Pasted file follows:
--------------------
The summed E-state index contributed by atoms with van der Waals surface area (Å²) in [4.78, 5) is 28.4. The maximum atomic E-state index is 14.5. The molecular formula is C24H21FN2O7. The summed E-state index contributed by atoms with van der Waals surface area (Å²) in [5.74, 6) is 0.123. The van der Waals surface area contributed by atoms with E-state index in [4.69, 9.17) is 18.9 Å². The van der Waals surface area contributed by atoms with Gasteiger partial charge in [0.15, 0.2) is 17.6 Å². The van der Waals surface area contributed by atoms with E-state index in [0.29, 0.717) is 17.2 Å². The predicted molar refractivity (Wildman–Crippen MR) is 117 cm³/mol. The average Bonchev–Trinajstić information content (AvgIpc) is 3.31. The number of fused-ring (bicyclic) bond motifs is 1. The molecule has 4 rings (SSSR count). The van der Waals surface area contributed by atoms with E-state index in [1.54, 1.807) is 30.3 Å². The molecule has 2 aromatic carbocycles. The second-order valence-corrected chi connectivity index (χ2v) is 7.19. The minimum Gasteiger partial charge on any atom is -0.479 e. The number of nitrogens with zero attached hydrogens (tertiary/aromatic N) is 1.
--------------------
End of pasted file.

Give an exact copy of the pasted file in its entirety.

The summed E-state index contributed by atoms with van der Waals surface area (Å²) in [4.78, 5) is 28.4. The maximum atomic E-state index is 14.5. The molecular formula is C24H21FN2O7. The summed E-state index contributed by atoms with van der Waals surface area (Å²) in [5.74, 6) is 0.123. The van der Waals surface area contributed by atoms with E-state index in [4.69, 9.17) is 18.9 Å². The van der Waals surface area contributed by atoms with Gasteiger partial charge in [0.15, 0.2) is 17.6 Å². The van der Waals surface area contributed by atoms with E-state index in [0.29, 0.717) is 17.2 Å². The predicted molar refractivity (Wildman–Crippen MR) is 117 cm³/mol. The average Bonchev–Trinajstić information content (AvgIpc) is 3.31. The number of fused-ring (bicyclic) bond motifs is 1. The molecule has 4 rings (SSSR count). The van der Waals surface area contributed by atoms with E-state index in [1.54, 1.807) is 30.3 Å². The molecule has 2 aromatic carbocycles. The second-order valence-corrected chi connectivity index (χ2v) is 7.19. The minimum Gasteiger partial charge on any atom is -0.479 e. The number of nitrogens with zero attached hydrogens (tertiary/aromatic N) is 1.